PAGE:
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How Iceland will create a new breed of CIO

Icelandic academics discuss the future of IT and the role of education in the small Nordic nation

With a recovery under way in Iceland and capital controls on foreign investment dissipating, demand for IT has skyrocketed and enrolment in IT and computer science courses has jumped by 122% in the past five years.

This is a trend that Reykjavik University academics Páll Ríkharðsson, director of masters programmes in finance, accounting and information management, and Yngvi Bjornsson, dean at the school of computer science, are charged with nurturing, growing and sustaining in the years to come, not just for the good of their university, but for the future of the country.

CW Nordics asked the academics about IT and IT education in Iceland, which has a population of 320,000.

Give an overview of Iceland's IT landscape

Ríkharðsson: Iceland is a very dynamic, flexible market, but it's not a mature market, and that makes it lack a bit of structure. It's not big and there are not many companies, so there is not a lot of competition. Our small companies don't always have the resources or the know-how expected of other countries where there are large companies that can innovate and lead the way.

Compared to other nations, Iceland has low wages. For example, a good Axe 2012 programmer costs two-thirds of what they would in Denmark. Rates are typically lower than in Scandinavia which, with our good education system, makes us a good place for research and development.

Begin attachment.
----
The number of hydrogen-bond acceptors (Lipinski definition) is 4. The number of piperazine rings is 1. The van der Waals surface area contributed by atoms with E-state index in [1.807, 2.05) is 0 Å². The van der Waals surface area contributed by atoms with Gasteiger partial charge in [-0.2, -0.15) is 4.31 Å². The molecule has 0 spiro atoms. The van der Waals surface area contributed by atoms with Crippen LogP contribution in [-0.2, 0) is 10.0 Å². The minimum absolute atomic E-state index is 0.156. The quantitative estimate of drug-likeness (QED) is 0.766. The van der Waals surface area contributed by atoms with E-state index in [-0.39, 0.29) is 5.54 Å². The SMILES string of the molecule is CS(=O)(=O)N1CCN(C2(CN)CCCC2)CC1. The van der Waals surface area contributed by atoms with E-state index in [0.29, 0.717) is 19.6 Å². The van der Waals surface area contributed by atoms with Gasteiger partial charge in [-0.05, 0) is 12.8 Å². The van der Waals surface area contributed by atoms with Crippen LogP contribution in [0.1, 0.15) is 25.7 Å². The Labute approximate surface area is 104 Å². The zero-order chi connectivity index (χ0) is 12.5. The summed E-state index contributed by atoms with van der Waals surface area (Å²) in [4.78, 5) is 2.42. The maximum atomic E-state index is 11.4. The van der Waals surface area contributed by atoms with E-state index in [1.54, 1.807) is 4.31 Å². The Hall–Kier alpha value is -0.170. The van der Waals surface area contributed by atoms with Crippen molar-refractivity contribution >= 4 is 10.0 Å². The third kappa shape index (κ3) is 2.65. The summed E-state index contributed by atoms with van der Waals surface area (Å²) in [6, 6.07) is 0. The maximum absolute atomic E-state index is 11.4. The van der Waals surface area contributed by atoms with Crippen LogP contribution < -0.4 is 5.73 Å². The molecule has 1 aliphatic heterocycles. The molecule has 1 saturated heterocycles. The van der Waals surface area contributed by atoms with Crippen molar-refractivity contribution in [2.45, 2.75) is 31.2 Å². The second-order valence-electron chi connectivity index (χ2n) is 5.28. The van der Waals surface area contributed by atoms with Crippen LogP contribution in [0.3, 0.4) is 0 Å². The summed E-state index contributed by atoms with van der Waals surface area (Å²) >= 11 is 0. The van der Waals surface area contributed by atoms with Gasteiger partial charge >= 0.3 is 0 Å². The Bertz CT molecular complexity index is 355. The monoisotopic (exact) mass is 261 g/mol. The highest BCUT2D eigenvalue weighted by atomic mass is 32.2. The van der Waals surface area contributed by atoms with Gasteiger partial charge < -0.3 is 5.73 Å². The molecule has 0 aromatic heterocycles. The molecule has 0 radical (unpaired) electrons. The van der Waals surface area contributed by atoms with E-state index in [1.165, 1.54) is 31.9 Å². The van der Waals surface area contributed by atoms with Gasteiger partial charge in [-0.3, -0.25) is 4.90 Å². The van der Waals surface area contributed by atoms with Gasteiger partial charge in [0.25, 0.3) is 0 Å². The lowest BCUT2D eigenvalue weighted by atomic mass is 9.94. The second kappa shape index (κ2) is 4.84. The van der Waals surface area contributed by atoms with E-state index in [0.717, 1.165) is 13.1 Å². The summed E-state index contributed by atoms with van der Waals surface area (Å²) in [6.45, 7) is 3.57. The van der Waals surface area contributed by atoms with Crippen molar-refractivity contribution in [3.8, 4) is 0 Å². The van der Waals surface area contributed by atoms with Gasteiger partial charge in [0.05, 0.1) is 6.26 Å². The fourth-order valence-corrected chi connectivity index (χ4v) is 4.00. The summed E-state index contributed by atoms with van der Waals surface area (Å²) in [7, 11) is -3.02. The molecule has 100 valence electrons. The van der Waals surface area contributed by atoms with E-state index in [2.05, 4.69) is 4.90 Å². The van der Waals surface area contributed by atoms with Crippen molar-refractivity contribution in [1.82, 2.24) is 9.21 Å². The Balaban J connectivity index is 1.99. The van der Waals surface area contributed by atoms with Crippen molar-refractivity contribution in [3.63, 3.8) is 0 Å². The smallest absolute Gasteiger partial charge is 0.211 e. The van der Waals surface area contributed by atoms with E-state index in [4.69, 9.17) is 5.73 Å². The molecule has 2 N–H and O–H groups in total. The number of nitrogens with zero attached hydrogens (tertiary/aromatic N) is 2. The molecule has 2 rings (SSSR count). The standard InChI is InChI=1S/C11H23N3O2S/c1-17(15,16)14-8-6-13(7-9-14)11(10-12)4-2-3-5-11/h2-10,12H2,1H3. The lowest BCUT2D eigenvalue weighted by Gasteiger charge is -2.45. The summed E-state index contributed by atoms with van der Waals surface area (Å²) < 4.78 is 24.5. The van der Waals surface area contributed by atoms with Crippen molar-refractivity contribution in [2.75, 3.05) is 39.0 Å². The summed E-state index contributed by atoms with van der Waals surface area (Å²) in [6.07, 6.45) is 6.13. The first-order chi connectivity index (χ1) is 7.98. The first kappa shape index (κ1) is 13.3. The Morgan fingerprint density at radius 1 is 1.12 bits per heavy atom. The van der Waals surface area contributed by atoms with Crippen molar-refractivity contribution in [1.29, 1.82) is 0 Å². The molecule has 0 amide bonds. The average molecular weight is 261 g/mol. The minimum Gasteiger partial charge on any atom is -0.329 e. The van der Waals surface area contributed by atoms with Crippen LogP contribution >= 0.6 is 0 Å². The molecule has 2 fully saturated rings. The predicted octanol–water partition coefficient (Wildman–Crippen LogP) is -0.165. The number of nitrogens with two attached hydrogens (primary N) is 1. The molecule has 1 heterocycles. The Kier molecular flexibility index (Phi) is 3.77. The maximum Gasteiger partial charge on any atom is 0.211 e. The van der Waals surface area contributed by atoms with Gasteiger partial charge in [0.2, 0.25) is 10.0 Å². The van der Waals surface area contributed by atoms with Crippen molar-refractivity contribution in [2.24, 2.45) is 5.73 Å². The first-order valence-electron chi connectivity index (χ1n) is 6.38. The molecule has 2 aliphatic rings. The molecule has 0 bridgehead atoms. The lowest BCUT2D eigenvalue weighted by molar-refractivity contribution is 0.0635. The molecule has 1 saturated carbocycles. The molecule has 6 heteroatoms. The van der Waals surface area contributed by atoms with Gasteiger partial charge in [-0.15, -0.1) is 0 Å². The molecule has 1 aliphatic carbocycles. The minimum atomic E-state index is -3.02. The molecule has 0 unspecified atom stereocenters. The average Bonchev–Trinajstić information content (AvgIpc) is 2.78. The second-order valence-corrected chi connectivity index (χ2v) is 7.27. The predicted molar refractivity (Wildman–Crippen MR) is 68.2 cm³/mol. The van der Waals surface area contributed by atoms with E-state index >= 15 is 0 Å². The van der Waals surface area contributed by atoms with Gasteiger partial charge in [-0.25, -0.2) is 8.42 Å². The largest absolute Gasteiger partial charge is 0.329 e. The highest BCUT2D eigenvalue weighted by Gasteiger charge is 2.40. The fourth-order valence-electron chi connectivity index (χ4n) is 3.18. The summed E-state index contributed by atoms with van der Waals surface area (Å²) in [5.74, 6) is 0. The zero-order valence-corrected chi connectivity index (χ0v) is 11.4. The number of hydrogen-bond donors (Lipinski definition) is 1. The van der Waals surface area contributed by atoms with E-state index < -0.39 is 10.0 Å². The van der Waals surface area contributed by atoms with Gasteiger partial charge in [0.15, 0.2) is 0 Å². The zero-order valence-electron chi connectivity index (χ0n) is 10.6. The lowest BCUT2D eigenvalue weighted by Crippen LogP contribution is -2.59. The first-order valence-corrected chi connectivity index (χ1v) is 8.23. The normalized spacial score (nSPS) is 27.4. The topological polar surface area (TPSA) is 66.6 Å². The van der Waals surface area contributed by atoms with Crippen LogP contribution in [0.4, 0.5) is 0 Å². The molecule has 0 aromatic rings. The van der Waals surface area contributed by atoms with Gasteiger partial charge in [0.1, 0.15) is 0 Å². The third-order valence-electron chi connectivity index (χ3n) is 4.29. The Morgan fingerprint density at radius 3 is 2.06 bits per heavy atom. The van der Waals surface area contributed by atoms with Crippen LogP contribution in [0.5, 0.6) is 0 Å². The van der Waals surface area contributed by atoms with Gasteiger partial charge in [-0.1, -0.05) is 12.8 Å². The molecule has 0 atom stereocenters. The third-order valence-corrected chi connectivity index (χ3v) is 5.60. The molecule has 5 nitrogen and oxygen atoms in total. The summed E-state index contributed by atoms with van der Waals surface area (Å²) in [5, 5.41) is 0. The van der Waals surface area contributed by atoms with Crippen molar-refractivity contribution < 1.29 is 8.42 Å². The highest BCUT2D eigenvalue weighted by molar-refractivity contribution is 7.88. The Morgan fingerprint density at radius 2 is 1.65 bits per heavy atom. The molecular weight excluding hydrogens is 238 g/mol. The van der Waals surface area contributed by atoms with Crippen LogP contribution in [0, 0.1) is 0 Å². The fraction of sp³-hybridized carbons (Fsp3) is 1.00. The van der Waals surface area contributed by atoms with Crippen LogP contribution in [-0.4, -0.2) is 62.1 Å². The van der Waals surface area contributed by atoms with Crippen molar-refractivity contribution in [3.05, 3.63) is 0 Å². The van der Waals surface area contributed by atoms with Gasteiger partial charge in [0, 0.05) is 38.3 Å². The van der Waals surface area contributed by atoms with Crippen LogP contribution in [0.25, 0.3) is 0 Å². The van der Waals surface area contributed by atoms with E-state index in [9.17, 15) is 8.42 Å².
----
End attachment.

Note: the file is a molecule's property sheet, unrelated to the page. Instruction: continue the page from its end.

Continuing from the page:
What international IT players are there in Iceland?

Ríkharðsson: The big brands are all here: Apple, Dell, Microsoft, SAP, Oracle, JD Edwards. Then there are EY and KPMG, which all have their own IT consulting companies.

Iceland is also one of the few countries in the world that has a free trade agreement with China, so now, more and more, websites are appearing offering Chinese products here.

And domestic players?

Ríkharðsson: We have high-profile gaming companies like CCP and Plain Vanilla, some smaller, more niche IT companies, and Advania, Iceland's largest IT company, which employs 900 or so people and has offices in Sweden and Norway.

We also have Marel, one of Iceland's biggest companies, a producer of high-tech weights, scales and equipment for the fishing industry. Then there is Össur, which produces artificial limbs. It has just developed an artificial limb you can control with your brain.

How appealing is IT education for the next generation?